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Hillary Clinton's Disdain for International Law -- Part II

What alarms most international observers is Clinton's penchant for military solutions.
 
 
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Editor's Note: Read Part I of "Hillary Clinton's Disdain for International Law" here.

The appointment of Hillary Clinton as Secretary of State is nothing less than a betrayal of the anti-war constituency responsible for Barack Obama winning the Democratic Party nomination and his subsequent election as president of the United States. The quintessential Democratic hawk, Senator Clinton has proven to be one of the leading militarists on Capitol Hill and her appointment as the country’s chief foreign policy representative serves notice to the international community that the change they had hoped for will not be forthcoming.

Clinton has demonstrated a marked preference for military confrontation over negotiations. In a speech before the Council on Foreign Relations last year, she called for a "tough-minded, muscular foreign and defense policy." Similarly, when her rival for the Democratic presidential nomination Senator Barack Obama expressed his willingness to meet with Hugo Chavez, Raoul Castro or other foreign leaders with whom the United States has differences, she denounced him for being "irresponsible and frankly naive."

What alarms most international observers, however, is her penchant for military solutions to complex political problems and her longstanding propensity to lie and exaggerate about alleged threats against the United States and its allies in order to justify her militaristic policies. As Secretary or State, she would have extraordinary influence in assessing real or imagined threats which could be used to convince President Obama, Congress and the American public to engage in acts of war.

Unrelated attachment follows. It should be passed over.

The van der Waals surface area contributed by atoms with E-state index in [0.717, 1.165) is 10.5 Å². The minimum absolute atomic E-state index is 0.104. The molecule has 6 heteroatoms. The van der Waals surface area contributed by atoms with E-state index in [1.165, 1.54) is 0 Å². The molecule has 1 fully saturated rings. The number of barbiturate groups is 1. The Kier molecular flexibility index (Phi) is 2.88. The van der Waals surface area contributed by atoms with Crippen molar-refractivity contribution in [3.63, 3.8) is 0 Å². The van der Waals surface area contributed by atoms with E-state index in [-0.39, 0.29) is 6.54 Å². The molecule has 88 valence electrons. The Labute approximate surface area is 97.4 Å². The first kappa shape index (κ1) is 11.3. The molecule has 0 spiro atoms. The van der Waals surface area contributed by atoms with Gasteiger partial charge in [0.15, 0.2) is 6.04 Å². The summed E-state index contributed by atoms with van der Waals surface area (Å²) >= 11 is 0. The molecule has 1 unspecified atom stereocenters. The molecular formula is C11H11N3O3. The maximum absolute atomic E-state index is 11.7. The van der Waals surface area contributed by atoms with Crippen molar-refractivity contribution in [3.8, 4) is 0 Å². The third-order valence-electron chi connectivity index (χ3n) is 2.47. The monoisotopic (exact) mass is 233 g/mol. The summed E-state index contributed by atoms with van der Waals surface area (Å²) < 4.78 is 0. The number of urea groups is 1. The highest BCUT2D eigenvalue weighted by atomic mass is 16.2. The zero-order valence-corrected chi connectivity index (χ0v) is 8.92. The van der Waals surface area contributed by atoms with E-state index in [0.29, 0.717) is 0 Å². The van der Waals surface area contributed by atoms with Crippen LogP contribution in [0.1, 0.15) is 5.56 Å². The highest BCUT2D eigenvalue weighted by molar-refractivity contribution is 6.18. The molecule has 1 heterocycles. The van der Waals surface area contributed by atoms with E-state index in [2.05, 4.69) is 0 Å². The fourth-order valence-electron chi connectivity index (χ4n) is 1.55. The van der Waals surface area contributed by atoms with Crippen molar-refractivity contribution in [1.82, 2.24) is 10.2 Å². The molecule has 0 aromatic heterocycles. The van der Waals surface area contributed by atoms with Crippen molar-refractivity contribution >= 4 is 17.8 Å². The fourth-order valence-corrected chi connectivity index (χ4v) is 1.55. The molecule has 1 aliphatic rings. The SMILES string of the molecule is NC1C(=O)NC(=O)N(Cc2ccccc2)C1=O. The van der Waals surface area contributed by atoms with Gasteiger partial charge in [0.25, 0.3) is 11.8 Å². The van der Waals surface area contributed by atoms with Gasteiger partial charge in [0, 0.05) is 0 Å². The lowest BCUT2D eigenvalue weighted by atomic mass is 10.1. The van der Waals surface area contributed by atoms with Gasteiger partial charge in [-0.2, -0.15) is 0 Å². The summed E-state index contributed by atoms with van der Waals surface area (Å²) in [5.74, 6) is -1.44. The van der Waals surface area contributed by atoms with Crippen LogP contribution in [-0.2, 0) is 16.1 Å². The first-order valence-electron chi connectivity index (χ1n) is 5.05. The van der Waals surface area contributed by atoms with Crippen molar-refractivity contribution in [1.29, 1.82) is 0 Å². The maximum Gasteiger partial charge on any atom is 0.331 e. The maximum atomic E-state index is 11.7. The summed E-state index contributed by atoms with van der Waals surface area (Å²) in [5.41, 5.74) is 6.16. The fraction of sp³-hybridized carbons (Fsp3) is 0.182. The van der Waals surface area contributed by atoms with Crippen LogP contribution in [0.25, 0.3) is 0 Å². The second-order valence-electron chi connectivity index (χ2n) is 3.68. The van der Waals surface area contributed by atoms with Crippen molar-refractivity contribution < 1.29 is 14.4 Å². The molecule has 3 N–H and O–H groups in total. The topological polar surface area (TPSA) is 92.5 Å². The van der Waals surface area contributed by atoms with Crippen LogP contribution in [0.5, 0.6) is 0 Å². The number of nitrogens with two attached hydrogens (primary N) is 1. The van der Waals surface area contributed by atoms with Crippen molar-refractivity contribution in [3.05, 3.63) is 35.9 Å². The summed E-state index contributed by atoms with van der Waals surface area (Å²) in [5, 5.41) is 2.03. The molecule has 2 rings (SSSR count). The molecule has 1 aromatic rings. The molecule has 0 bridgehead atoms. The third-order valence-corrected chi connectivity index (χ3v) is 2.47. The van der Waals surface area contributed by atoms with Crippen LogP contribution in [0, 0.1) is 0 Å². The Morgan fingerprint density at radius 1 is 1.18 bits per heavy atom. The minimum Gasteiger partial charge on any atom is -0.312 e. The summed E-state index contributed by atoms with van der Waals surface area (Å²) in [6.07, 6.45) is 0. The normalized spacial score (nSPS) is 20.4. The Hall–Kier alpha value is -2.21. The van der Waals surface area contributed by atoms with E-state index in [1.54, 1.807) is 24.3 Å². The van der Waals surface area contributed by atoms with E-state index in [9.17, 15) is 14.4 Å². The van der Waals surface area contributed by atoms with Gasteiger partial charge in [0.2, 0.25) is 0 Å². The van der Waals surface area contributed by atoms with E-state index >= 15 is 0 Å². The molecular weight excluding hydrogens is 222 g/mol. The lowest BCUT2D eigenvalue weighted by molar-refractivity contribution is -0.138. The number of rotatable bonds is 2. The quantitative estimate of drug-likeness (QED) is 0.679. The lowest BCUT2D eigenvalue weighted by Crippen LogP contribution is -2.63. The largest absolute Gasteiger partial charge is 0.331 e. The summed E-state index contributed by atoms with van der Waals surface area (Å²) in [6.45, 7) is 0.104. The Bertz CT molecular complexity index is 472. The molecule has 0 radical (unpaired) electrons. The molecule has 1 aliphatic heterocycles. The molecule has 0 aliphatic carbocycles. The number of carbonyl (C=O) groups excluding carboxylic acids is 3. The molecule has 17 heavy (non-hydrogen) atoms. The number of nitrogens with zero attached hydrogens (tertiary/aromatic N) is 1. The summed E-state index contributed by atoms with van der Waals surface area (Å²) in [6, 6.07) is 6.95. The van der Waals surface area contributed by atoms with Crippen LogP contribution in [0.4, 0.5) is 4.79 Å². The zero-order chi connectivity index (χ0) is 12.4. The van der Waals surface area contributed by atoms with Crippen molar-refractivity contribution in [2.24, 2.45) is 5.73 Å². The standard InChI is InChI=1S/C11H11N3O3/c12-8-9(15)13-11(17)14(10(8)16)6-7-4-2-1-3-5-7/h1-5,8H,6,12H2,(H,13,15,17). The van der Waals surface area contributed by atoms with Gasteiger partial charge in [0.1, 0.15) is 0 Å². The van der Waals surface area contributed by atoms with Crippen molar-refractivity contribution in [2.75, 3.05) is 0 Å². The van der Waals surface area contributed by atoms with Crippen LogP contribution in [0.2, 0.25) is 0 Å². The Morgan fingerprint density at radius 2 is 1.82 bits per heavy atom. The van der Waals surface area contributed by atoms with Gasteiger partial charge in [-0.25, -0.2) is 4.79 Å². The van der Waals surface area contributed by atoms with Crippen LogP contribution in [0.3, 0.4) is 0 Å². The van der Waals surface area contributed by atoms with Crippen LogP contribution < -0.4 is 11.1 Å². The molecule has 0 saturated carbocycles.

Clinton's False Claims of Threats

In order to justify her vote to authorize the U.S. invasion of Iraq in October 2002, despite widespread and public skepticism expressed by arms control experts over the Bush administration's claims that Iraq had somehow re-armed itself, Senator Clinton was insisting that Iraq's possession of biological and chemical weapons was "not in doubt" and was "undisputed." This was completely untrue, as Iraq had completely disarmed itself of such proscribed weapons years earlier.

She also claimed, despite the reports of the International Atomic Energy Agency that Iraq's nuclear program had been completely eliminated, that Iraq was "trying to develop nuclear weapons." Again, it became clear after the U.S. invasion of Iraq revealed no nuclear program that Clinton had lied again.

This did not stop her from making similar false allegations against Iran. Even though the IAEA had similarly reported that Iran no longer had an active nuclear weapons program -- a fact confirmed by a National Intelligence Estimate representing a consensus of the United States’ sixteen intelligence agencies, which reported that Iran had ended its nuclear weapons program back in 2003 -- Clinton had been insisting for years that Iran did have an active nuclear weapons program. Less that a week before the release of the NIE, Clinton declared unequivocally that "Iran is seeking nuclear weapons."

Non-existent WMDs were not the only false claims Clinton made to justify a U.S. invasion of Iraq. For example, she insisted that Saddam had given aid, comfort, and sanctuary to al Qaeda terrorists. This came despite top strategic analysts correctly informing her that there were no apparent links between Saddam Hussein’s secular nationalist regime and the radical Islamist al-Qaeda, despite doubts of such claims appearing in the National Intelligence Estimates made available to her, and despite a subsequent definitive report by the Department of Defense which noted that not only did no such link exist, but that no such link could have even been reasonably suggested based upon the evidence available at that time.

Clinton’s Subsequent Support for the War

Even after U.S. forces invaded and occupied Iraq and confirmed that Iraq did not have weapons of mass destruction, active WMD programs, offensive delivery systems, or ties to al-Qaeda as she and other supporters of the war had claimed, Clinton defended her vote to authorize the invasion anyway. As a result, she essentially acknowledged that Iraq’s alleged possession of WMDs was not really what motivated her vote to authorize the war after all, but was instead a ruse to frighten the American people into supporting the invasion. Her actual motivation appears to have been about oil and empire.

 
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